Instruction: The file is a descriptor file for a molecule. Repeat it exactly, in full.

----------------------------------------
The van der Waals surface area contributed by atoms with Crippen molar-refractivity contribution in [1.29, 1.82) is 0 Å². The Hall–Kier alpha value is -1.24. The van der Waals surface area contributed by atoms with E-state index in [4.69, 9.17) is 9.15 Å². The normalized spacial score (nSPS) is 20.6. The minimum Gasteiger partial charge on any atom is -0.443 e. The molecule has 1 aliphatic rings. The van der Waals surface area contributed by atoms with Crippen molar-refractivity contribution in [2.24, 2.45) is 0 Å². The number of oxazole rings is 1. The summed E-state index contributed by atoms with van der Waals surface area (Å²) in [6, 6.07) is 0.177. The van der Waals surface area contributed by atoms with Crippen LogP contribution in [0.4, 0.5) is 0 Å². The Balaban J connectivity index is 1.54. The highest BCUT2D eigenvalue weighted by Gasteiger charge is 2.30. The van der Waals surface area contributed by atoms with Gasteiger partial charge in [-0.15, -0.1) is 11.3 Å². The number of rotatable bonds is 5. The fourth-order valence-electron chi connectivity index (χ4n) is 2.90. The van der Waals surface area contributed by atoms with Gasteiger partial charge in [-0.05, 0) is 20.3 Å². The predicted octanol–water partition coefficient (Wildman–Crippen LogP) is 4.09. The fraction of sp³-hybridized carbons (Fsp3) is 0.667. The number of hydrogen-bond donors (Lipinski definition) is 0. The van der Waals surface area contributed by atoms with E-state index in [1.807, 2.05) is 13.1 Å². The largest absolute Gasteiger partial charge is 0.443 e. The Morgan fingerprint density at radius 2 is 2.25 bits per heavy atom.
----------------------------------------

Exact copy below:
The van der Waals surface area contributed by atoms with Crippen molar-refractivity contribution in [1.29, 1.82) is 0 Å². The Hall–Kier alpha value is -1.24. The van der Waals surface area contributed by atoms with E-state index in [4.69, 9.17) is 9.15 Å². The normalized spacial score (nSPS) is 20.6. The minimum Gasteiger partial charge on any atom is -0.443 e. The molecule has 1 aliphatic rings. The van der Waals surface area contributed by atoms with Crippen molar-refractivity contribution in [2.24, 2.45) is 0 Å². The number of oxazole rings is 1. The summed E-state index contributed by atoms with van der Waals surface area (Å²) in [6, 6.07) is 0.177. The van der Waals surface area contributed by atoms with Crippen LogP contribution in [0.4, 0.5) is 0 Å². The Balaban J connectivity index is 1.54. The highest BCUT2D eigenvalue weighted by Gasteiger charge is 2.30. The van der Waals surface area contributed by atoms with Gasteiger partial charge in [-0.15, -0.1) is 11.3 Å². The number of rotatable bonds is 5. The fourth-order valence-electron chi connectivity index (χ4n) is 2.90. The van der Waals surface area contributed by atoms with Gasteiger partial charge in [-0.05, 0) is 20.3 Å². The predicted octanol–water partition coefficient (Wildman–Crippen LogP) is 4.09. The fraction of sp³-hybridized carbons (Fsp3) is 0.667. The number of hydrogen-bond donors (Lipinski definition) is 0. The van der Waals surface area contributed by atoms with E-state index in [1.807, 2.05) is 13.1 Å². The largest absolute Gasteiger partial charge is 0.443 e. The Morgan fingerprint density at radius 2 is 2.25 bits per heavy atom.